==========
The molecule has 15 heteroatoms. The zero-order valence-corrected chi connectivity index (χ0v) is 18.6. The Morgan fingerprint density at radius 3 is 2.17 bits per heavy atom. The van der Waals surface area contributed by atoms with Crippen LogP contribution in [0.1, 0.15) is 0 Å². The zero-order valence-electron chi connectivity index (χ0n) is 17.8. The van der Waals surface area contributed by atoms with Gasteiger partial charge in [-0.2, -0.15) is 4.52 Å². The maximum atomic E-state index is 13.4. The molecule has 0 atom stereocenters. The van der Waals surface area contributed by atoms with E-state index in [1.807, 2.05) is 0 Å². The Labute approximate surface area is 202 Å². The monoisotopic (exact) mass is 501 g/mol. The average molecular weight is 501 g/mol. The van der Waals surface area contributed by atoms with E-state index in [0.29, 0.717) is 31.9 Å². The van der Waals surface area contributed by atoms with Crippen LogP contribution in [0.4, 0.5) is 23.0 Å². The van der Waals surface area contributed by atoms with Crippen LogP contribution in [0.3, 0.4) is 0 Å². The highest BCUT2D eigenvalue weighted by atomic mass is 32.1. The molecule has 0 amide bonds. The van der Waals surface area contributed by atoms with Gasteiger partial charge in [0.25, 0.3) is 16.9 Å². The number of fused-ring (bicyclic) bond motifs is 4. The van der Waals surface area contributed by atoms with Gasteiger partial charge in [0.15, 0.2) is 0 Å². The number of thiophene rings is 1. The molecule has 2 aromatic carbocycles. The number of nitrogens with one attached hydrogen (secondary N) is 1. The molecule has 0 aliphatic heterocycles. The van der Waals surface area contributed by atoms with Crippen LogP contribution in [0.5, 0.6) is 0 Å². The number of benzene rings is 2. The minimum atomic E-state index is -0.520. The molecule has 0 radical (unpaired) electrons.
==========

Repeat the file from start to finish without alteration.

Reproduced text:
The molecule has 15 heteroatoms. The zero-order valence-corrected chi connectivity index (χ0v) is 18.6. The Morgan fingerprint density at radius 3 is 2.17 bits per heavy atom. The van der Waals surface area contributed by atoms with Crippen LogP contribution in [0.1, 0.15) is 0 Å². The zero-order valence-electron chi connectivity index (χ0n) is 17.8. The van der Waals surface area contributed by atoms with Gasteiger partial charge in [-0.2, -0.15) is 4.52 Å². The maximum atomic E-state index is 13.4. The molecule has 0 atom stereocenters. The van der Waals surface area contributed by atoms with E-state index in [1.807, 2.05) is 0 Å². The Labute approximate surface area is 202 Å². The monoisotopic (exact) mass is 501 g/mol. The average molecular weight is 501 g/mol. The van der Waals surface area contributed by atoms with E-state index in [0.29, 0.717) is 31.9 Å². The van der Waals surface area contributed by atoms with Crippen LogP contribution in [0.4, 0.5) is 23.0 Å². The van der Waals surface area contributed by atoms with Crippen LogP contribution in [0.3, 0.4) is 0 Å². The highest BCUT2D eigenvalue weighted by atomic mass is 32.1. The molecule has 0 amide bonds. The van der Waals surface area contributed by atoms with Gasteiger partial charge in [0.25, 0.3) is 16.9 Å². The number of fused-ring (bicyclic) bond motifs is 4. The van der Waals surface area contributed by atoms with Gasteiger partial charge in [0.15, 0.2) is 0 Å². The number of thiophene rings is 1. The molecule has 2 aromatic carbocycles. The number of nitrogens with one attached hydrogen (secondary N) is 1. The molecule has 0 aliphatic heterocycles. The van der Waals surface area contributed by atoms with Crippen LogP contribution in [0.5, 0.6) is 0 Å². The number of benzene rings is 2. The minimum atomic E-state index is -0.520. The molecule has 0 radical (unpaired) electrons.